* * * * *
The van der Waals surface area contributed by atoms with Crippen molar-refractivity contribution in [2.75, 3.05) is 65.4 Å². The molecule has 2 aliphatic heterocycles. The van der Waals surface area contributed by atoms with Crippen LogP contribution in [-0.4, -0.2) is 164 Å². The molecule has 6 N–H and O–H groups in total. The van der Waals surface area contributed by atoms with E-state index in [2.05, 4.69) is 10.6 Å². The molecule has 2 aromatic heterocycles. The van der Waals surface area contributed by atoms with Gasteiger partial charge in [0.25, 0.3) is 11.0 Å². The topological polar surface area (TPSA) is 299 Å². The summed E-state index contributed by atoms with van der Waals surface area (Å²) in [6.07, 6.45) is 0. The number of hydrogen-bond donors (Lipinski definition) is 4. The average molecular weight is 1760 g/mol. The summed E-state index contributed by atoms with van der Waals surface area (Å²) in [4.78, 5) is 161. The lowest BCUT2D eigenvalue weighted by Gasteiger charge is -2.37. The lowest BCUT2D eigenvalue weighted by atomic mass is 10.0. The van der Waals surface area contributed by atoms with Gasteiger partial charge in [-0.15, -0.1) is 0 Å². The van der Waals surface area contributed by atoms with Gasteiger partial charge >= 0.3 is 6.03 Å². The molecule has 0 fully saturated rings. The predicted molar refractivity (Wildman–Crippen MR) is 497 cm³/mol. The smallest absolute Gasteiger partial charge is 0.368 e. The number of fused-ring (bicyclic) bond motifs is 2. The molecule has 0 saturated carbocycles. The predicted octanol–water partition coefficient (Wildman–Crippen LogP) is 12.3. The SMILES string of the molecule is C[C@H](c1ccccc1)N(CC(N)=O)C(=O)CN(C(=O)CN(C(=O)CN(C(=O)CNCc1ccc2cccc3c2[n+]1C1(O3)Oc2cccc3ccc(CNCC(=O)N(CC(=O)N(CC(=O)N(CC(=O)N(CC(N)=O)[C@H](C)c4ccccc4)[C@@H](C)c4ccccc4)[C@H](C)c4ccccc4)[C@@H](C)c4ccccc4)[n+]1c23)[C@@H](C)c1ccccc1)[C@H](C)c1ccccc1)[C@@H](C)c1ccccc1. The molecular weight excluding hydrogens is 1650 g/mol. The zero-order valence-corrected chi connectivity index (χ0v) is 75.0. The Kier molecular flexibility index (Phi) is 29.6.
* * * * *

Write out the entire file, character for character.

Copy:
The van der Waals surface area contributed by atoms with Crippen molar-refractivity contribution in [2.75, 3.05) is 65.4 Å². The molecule has 2 aliphatic heterocycles. The van der Waals surface area contributed by atoms with Crippen LogP contribution in [-0.4, -0.2) is 164 Å². The molecule has 6 N–H and O–H groups in total. The van der Waals surface area contributed by atoms with E-state index in [2.05, 4.69) is 10.6 Å². The molecule has 2 aromatic heterocycles. The van der Waals surface area contributed by atoms with Gasteiger partial charge in [0.25, 0.3) is 11.0 Å². The topological polar surface area (TPSA) is 299 Å². The summed E-state index contributed by atoms with van der Waals surface area (Å²) in [6.07, 6.45) is 0. The number of hydrogen-bond donors (Lipinski definition) is 4. The average molecular weight is 1760 g/mol. The summed E-state index contributed by atoms with van der Waals surface area (Å²) in [4.78, 5) is 161. The lowest BCUT2D eigenvalue weighted by Gasteiger charge is -2.37. The lowest BCUT2D eigenvalue weighted by atomic mass is 10.0. The van der Waals surface area contributed by atoms with Gasteiger partial charge in [-0.15, -0.1) is 0 Å². The van der Waals surface area contributed by atoms with Gasteiger partial charge >= 0.3 is 6.03 Å². The molecule has 0 fully saturated rings. The predicted molar refractivity (Wildman–Crippen MR) is 497 cm³/mol. The smallest absolute Gasteiger partial charge is 0.368 e. The number of fused-ring (bicyclic) bond motifs is 2. The molecule has 0 saturated carbocycles. The predicted octanol–water partition coefficient (Wildman–Crippen LogP) is 12.3. The SMILES string of the molecule is C[C@H](c1ccccc1)N(CC(N)=O)C(=O)CN(C(=O)CN(C(=O)CN(C(=O)CNCc1ccc2cccc3c2[n+]1C1(O3)Oc2cccc3ccc(CNCC(=O)N(CC(=O)N(CC(=O)N(CC(=O)N(CC(N)=O)[C@H](C)c4ccccc4)[C@@H](C)c4ccccc4)[C@H](C)c4ccccc4)[C@@H](C)c4ccccc4)[n+]1c23)[C@@H](C)c1ccccc1)[C@H](C)c1ccccc1)[C@@H](C)c1ccccc1. The molecular weight excluding hydrogens is 1650 g/mol. The zero-order valence-corrected chi connectivity index (χ0v) is 75.0. The Kier molecular flexibility index (Phi) is 29.6.